Migration and Humanitarian Work in the Middle East

Date & Time October 30, 2020 12:30pm - 1:30pm
IGL General

Please join the Middle East Research Group (MERG) for a panel on migration and humanitarian work in the Middle East. The panel will feature Tufts alums Andreas Ashikalis, Biz Herman, Georgie Nink, and Aline Sara.  They will discuss topics such as entering humanitarian work from undergraduate and graduate positions, the needs and opportunities present in the field today, and living and working abroad. The panelists work in various roles across migration, refugee, and humanitarian work. They come from  backgrounds such as journalism, refugee services, and nonprofits, including the founder and CEO of Natakkalam, a social enterprise providing income for refugees through tutoring in Arabic and other languages. 

There will be moderated discussion as well as the opportunity for Q&A. We look forward to seeing you there!

Andreas Ashikalis (A’02) is the founder and manager of Project Elea, an NGO located in the Eleonas refugee camp in downtown Athens, Greece. Home to over 2,000 refugees, many of them being children, the camp is divided into three sections and overlooked by the Greek Ministry. Its mission statement is “empowering an inclusive community through creative engagement.” This is accomplished by working closely with the residents in the camp and listening to their needs, emphasizing the importance of dignity and respect. Project Elea relies on its volunteers, who come together to run daycare activities, language lessons, food distributions, and more. Ashikalis and Project Elea are committed to bringing joy amid the difficulties of the camp in everyday life.

Biz Herman (A’10) is a Ph.D. Candidate in Political Science at University of California, Berkeley and a photojournalist based in New York City. Her work focuses on the politics of history, conflict, and group belonging; her dissertation research examines the ways in which trauma impacts social stability. Since 2016, she has been an Innovation Fellow at Beyond Conflict’s Innovation Lab, which works to apply research from cognitive and behavioral science to reduce social conflict and foster reconciliation. She was previously a Fulbright Fellow to Bangladesh. An Emmy-nominated photojournalist, she is a regular contributor to The New York Times and has had her photography and research published in national and international outlets. Last year she pitched, co-photographed, and wrote the “The Women of the 116th Congress,” a special project for The New York Times that featured portraits of 130 women of the 116th Congress, photographed in the style of historical portrait paintings, which project was recently published as a book with ABRAMS Books, with a foreword by Roxane Gay.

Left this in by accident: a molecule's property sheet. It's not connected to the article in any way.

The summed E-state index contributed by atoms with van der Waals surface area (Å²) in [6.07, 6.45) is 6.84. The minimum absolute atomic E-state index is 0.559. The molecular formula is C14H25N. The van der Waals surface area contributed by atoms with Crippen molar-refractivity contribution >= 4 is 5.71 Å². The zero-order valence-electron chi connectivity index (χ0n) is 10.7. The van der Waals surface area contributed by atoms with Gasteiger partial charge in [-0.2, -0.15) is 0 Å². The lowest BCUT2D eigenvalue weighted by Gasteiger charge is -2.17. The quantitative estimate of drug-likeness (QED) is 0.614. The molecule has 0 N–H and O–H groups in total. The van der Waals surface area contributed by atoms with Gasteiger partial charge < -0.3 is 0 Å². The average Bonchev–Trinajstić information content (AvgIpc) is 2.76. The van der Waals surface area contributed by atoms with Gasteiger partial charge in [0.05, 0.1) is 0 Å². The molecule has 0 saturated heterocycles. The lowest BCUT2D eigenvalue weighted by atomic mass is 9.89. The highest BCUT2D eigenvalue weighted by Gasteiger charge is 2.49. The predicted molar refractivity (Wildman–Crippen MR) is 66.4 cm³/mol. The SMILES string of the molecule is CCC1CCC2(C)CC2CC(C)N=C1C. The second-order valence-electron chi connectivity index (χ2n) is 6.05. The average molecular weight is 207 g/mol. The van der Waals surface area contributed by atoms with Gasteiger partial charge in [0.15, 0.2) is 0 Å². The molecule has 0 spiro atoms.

Georgie Ninkm (A’15) has worked in Jordan for 5+ years, leading youth development programming and producing research on the Syrian conflict for humanitarian and government actors. She spent 3+ years leading a Youth Center for Syrian refugees in Za'atari Camp near Mafraq, Jordan, and one year leading qualitative research on Syrian refugee returns and population movements. She currently researches community resilience and stability in northeast Syria as Monitoring and Evaluation Analyst for Integrity Global. She graduated from Tufts University in 2015 with a BA in International Relations. She is based in Amman.

Aline Sara (A’06) is the co-founder and CEO of NaTakallam, an award-winning social enterprise that hires displaced persons and host communities as online tutors, teachers and translators. When she moved to Beirut in 2006 to pursue a career in human rights and conflict resolution, Aline felt the need to improve her Arabic skills. Despite her Lebanese heritage, Aline grew up in New York and never perfected it. After a stint as a Beirut-based journalist during the years that led to the Arab Uprisings – events that would displace millions, notably Syrians – Aline returned to the US for a Masters in International Affairs at Columbia University. But the seeds for her business had been planted. In 2015, she pitched NaTakallam--a forerunner in leveraging the digital economy to provide livelihoods to the displaced--at a World Bank competition. Today, NaTakallam has distributed $900,000+ in self-earned income to refugees and their host-communities, connecting them to 10,000+ learners and clients worldwide.

Zoom info: https://tufts.zoom.us/j/97346157812